Comparisons are a special case of parallelism. A number of comparison-specific constructions call for you to always express ideas in parallel form. These constructions include:
- Either X or Y…
- Neither X nor Y…
- Not only X but also Y…
X or Y can stand for as little as one word or as much as an entire clause, but in every case, the grammatical structures of X and Y must be identical. For example, this sentence violates the rule by mismatching verb forms: “Either drinking or to eat will do.”
This is a comparison governed by the structure Either X or Y, which requires parallelism between X (“drinking”) and Y (“to eat”). Both verbs must be in the same form; because they aren’t currently in the same form, one must be adjusted.
Both X and Y are now in the –ing form. While in many cases, you could use two infinitives – to drink and to eat – this particular context calls for two gerunds (verbs acting as nouns).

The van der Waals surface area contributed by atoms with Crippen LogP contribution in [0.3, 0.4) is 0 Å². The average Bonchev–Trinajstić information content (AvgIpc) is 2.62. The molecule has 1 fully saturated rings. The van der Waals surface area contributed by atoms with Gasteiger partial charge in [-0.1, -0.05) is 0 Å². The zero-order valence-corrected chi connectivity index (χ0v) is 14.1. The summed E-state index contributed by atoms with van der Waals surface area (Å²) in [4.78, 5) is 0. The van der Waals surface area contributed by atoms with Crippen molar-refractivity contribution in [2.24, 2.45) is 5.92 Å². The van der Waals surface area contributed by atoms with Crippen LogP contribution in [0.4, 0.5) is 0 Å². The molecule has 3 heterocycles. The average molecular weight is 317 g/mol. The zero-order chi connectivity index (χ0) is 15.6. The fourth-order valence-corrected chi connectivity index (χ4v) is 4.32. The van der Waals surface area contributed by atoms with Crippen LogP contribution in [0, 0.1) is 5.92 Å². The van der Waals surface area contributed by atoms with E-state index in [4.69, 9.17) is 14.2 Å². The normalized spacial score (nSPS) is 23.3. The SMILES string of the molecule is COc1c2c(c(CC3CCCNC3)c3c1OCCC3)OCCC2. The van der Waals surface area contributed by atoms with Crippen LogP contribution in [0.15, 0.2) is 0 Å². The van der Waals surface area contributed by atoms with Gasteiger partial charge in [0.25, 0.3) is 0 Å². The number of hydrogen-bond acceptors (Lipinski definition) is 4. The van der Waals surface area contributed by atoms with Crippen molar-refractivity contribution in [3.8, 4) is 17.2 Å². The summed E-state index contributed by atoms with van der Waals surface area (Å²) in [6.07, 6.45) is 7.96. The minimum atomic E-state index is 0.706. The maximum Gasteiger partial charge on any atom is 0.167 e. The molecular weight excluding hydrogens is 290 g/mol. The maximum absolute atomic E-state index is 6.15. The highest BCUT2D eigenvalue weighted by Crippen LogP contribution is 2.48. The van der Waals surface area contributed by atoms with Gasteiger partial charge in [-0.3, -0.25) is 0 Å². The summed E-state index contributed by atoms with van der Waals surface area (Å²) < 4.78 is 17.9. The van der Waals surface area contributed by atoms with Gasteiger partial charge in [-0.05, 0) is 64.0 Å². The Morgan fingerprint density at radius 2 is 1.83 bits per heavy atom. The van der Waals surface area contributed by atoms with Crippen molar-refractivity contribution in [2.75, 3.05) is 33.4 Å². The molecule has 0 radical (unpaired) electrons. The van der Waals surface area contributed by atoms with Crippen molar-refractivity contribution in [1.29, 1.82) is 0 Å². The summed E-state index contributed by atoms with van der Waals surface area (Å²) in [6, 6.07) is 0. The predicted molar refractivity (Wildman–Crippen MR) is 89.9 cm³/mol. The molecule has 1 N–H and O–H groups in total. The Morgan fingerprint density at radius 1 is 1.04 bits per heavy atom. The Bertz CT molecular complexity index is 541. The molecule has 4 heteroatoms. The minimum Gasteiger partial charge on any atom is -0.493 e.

Here’s another example:
Neither an interest in history nor to be adept in a foreign language is going to help you learn to sing.
This sentence lists two talents one could possess in a neither/nor format. They are not, however, in the same form.
In this sentence, a noun is compared to a verb. Though it’s a different kind of mistake than the missing-information and verb-form errors we’ve looked at, it should be dealt with in the same way: by changing one of the forms to match the other.
Both X and Y are now in the same form: an interest and adeptness. These two nouns make the comparison balanced and grammatical.
- Incorrect: Neither an interest in history nor to be adept in a foreign language is going to help you learn to sing.
- Correct: Neither an interest in history nor adeptness in a foreign language is going to help you learn to sing.
When you see comparison structures like Either X or Y, Neither X nor Y, or Not only X but also Y, check to make sure that X and Y are parallel.
Match nouns with nouns, verbs with verbs, etc. Make sure that the basis of comparison is the same for X and Y.